So I spent yesterday playing around with LÖVE, a really cute little platform for writing 2D games. It got linked on reddit on friday, and it looked neat so I thought I’d give it a try.
As you can tell from the title, this is not going to be a very positive post. So in order to brighten the mood I’m going to start by saying positive things about it:
- I’ve been saying for ages that I wanted to play around with creating little games. I’ve never gotten around to doing so. LÖVE made it sufficiently easy for me to get started that I no longer had an excuse for not doing so.
- It’s really very good at getting all the annoying cruft of creating a basic game out of the way.
- I had a lot of fun playing with it.
- I’m really glad I gave it a try, and if you’ve never written a game before and want to, you probably should too.
Also, the website is adorable.
Unfortunately, that’s about where the positive side of things stops.
First off, the biggest problem with it is that it’s really unreliable. It will sit on a CPU and eat 100% of it, for even the smallest of games. It seemed very crashy – on my work PC it tended to randomly crash other applications. People who tried to play my games said that it seems to crash itself and other things when you try to close it (this was under both macs and windows. I never had this problem under linux). Between these two factors I’d basically never consider it for a real game. Hopefully both will be fixed at some point. (Yes, yes, I know, open source, I should look into it. Unfortunately it seems to be written in C++, which I have approximately zero interest in writing).
The other major problem with it is that it’s actually not very powerful. What it basically comes down to is an infrastructure for loading files, an ok graphics API and fairly basic physics and sound APIs (there’s also an animation API which I didn’t bother to look at. It may be better than the others, I don’t know). So although it helps you get started it doesn’t really do much for you once you have.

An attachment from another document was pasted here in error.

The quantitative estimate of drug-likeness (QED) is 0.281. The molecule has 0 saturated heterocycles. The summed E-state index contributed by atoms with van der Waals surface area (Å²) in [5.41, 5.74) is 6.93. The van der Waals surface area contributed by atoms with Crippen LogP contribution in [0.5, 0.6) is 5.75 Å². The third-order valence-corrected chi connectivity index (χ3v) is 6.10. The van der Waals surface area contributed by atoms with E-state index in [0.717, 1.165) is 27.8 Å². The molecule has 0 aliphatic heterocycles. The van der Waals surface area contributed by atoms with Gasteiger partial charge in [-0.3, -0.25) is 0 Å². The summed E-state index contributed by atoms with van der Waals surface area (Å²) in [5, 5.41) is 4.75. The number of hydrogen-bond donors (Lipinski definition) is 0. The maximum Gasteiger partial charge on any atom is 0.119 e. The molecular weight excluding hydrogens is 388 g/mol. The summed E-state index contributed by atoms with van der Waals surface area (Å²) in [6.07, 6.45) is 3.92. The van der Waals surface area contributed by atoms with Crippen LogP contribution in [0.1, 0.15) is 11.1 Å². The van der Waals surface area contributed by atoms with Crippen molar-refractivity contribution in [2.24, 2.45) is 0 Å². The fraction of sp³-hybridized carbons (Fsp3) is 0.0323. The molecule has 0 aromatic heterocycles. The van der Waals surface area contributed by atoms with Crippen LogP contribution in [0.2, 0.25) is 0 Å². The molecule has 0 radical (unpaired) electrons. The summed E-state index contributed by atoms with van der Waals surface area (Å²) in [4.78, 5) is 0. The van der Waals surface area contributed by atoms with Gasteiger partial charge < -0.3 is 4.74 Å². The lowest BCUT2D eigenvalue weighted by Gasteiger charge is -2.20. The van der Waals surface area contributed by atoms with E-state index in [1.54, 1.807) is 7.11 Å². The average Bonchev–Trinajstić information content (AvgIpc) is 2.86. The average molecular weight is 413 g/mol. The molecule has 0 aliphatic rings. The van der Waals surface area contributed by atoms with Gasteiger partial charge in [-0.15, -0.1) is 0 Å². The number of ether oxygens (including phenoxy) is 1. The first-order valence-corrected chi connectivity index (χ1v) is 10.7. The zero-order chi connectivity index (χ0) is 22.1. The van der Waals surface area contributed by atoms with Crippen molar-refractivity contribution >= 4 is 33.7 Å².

As an example to illustrate the above: I had a bit of a play with the physics engine. Basically I created a green square that could jump about (he’s a very abstract representation of Victoria’s very abstract representation of a frog). That worked quite nicely – he could jump, he could move from side to side, he could land on stuff.
The point at which it stopped working nicely was when I wanted him to not be able to jump while already in mid air. See, it turns out that the physics engine has no way (or rather no way exposed in the API) of detecting if two bodies were in contact, so I couldn’t easily detect if he was on the ground or not. I asked in #loveclub on freenode (a much less dubious channel than the name might suggest), and various things were suggested. The best idea I encountered was checking vertical distance from the point of contact. This unfortunately proves to have a bunch of problems as well. The method I eventually settled on was that he could only jump if his vertical speed was already zero (actually, < 0.001) and hope that the player’s reactions weren’t good enough to jump during hang time.
At this point I more or less decided I’d had enough of the physics engine. I went back to the first game I’d made, turned it into something that was actually a proper game (it hadn’t previously been possible to lose. Now it’s only really hard to lose) and declared myself all out of LÖVE. It was a fun little encounter, and I do hope they do well, but unfortunately I’m not really left with any desire to use it.
If you want to check out the code I wrote for this, it’s available from the github repo. Be warned though: It’s really bad. It started out slightly crummy because I was just exploring the API, and then in that last “right, let’s get something actually playable” push I started factoring things out nicely before I realised that I was never going to touch the code again and just brutally copied and pasted and hacked until it worked. I should also warn you that the games themselves are correspondingly lame. :-)
(As an aside, also in that repo are today’s experiments at recreating something like the Love API but more reliable and/or powerful in Scala. But more on those later)